To sew the cloud together, I used the very same technique as the hearts.

First, stitch on the line of the cloud the was drawn leaving a small opening.  Cut out the cloud with a 1/4″ seam allowance.   Turn right side out using the tube turner tool and press the seams.  Stuff with poly-fil.  Instead of gluing this seam closed, I hand stitched the cloud closed using a ladder stitch.


Finally, I sewed the hearts to the cloud with some white thread and a long embroidery needle.

To sew on the hearts, mark where each string of hearts should be on the cloud with a pin.


Tie a knot in the end of long piece of doubled thread, and insert the needle into the top of the cloud and out the bottom where you marked your first pin.


Gently pull the thread until the knot is pulled inside of the cloud.  Draw the needle through the first heart until you have it at the desired length and tie a knot at the bottom of the heart.  Draw the needle through the second heart until you have it at the desired length and tie a knot at the bottom again.    (If you look at the picture carefully you can see the knot I had started to tie at the bottom of the second heart.)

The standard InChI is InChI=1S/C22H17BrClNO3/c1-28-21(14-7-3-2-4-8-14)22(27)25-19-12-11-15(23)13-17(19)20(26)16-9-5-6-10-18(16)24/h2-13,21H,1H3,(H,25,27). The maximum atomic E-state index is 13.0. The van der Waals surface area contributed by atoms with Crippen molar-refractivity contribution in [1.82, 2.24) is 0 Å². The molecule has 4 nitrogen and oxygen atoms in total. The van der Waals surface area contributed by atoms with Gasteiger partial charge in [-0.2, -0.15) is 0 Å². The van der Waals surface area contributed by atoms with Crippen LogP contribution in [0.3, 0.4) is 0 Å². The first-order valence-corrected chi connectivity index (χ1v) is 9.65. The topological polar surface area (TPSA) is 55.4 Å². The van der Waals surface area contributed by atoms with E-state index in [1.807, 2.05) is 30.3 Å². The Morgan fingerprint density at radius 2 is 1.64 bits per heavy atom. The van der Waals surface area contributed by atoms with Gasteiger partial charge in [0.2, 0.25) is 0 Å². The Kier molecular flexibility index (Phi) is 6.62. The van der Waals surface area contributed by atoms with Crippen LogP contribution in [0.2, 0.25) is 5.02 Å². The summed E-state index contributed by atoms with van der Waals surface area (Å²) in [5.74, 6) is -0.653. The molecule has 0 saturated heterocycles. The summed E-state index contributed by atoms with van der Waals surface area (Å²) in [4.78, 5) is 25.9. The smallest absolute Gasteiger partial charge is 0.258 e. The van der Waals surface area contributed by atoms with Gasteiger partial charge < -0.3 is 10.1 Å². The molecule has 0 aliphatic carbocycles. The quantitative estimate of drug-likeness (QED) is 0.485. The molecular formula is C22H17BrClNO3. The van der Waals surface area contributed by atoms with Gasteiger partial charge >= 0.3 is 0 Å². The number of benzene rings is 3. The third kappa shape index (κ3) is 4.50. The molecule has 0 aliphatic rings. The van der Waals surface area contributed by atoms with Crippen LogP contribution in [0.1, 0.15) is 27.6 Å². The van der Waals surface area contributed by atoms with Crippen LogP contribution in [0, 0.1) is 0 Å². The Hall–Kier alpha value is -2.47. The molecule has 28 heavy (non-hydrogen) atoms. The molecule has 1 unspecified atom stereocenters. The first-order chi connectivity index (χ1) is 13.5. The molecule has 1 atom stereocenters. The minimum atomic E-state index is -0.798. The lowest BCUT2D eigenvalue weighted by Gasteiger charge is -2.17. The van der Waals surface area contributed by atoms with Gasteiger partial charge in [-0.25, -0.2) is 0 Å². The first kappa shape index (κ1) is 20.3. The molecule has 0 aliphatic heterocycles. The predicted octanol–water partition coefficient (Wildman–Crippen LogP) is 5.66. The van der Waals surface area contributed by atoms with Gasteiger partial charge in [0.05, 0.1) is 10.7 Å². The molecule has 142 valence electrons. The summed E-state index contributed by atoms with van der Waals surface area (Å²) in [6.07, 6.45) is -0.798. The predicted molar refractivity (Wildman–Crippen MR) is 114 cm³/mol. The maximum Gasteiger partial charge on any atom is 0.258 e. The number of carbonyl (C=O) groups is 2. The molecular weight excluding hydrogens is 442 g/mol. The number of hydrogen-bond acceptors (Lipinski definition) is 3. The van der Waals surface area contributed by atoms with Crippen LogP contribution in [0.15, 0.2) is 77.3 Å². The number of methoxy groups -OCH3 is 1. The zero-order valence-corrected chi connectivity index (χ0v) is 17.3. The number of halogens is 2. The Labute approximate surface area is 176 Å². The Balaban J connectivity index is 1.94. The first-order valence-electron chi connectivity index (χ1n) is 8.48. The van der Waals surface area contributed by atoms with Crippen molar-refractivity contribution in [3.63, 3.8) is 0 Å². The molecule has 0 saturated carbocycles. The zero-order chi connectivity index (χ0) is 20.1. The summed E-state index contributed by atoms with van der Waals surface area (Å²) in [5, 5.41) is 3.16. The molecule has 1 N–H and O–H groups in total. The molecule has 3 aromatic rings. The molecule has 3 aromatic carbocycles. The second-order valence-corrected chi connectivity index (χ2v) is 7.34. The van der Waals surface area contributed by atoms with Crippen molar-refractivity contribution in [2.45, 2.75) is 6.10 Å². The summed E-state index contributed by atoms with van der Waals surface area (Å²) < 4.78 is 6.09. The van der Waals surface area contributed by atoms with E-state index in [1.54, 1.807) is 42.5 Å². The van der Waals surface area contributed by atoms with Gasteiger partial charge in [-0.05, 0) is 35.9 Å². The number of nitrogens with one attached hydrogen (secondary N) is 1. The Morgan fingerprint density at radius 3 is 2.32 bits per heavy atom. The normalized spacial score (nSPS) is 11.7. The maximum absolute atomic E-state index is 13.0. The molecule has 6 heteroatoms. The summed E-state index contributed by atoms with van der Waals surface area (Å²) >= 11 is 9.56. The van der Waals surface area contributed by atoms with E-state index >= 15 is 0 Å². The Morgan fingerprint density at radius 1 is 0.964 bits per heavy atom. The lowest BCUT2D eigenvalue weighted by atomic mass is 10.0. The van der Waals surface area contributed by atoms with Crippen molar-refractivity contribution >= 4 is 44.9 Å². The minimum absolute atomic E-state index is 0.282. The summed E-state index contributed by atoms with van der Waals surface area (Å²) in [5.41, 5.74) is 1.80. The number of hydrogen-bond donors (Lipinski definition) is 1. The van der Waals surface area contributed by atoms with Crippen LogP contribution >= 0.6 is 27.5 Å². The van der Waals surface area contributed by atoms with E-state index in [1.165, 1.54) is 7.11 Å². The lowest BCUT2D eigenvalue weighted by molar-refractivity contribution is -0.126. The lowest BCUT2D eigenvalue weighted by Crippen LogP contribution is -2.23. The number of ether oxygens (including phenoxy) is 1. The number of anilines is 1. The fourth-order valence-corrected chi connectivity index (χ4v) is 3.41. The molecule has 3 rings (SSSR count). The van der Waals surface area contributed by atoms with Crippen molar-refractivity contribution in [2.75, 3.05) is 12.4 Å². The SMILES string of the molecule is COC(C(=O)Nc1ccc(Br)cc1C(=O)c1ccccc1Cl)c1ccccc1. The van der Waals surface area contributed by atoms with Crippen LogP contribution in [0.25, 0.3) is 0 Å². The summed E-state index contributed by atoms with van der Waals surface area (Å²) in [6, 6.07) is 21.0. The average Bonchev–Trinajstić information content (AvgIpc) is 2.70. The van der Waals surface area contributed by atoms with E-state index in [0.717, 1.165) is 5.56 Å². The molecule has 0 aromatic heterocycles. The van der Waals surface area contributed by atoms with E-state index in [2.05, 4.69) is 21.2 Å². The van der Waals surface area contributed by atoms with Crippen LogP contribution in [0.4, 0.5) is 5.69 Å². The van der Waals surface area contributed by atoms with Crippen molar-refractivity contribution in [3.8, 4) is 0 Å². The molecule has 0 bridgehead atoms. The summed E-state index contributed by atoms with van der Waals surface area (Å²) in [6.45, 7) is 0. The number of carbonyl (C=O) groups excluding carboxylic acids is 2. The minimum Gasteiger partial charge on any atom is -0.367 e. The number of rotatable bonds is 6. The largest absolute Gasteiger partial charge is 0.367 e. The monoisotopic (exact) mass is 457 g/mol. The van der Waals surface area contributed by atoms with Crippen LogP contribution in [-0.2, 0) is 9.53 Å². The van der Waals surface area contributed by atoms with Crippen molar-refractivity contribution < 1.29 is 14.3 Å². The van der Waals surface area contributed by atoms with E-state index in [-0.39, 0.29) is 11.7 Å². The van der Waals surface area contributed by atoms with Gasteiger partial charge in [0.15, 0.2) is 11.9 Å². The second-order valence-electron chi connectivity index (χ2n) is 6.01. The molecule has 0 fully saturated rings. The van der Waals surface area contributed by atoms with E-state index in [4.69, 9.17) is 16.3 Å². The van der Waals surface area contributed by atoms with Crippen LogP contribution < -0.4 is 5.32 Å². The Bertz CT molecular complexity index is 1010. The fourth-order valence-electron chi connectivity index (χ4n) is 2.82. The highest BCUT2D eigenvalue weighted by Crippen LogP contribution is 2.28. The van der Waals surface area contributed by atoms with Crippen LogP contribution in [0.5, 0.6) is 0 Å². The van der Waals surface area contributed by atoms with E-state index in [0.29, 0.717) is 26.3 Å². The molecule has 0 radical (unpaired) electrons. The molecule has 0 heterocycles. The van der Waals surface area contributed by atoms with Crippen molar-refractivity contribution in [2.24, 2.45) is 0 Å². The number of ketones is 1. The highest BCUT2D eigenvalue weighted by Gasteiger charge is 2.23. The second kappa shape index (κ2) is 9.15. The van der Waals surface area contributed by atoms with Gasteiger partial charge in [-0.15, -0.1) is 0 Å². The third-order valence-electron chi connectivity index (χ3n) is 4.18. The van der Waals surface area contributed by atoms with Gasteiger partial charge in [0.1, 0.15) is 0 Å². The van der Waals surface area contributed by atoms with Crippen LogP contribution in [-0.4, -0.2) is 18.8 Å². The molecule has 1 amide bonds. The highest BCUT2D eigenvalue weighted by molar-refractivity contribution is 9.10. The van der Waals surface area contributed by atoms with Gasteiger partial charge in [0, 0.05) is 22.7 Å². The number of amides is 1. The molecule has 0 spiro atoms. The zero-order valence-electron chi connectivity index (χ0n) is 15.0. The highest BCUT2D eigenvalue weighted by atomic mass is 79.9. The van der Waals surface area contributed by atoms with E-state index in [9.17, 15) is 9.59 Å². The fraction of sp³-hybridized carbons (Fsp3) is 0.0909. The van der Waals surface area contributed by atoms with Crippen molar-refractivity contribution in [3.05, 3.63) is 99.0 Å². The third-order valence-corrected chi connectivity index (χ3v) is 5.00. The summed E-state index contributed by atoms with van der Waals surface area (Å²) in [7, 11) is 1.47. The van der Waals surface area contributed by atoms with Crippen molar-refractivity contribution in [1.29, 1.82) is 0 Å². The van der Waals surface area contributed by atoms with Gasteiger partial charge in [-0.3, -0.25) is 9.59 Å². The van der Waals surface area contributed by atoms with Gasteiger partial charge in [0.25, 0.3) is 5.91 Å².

Before you cut the end of the thread, pull the needle back through the heart and out the top, pull tight and snip the end.    By doing it this way, there are no loose ends of thread sticking out.


I repeated this process with the yellow and blue hearts…


Before long, I was done!


I loved this project because it was fairly quick and easy and a super cute addition to the nursery.  Let me know if you give it a try!

Happy sewing,


Lined Tote Bag – A Sewing Pattern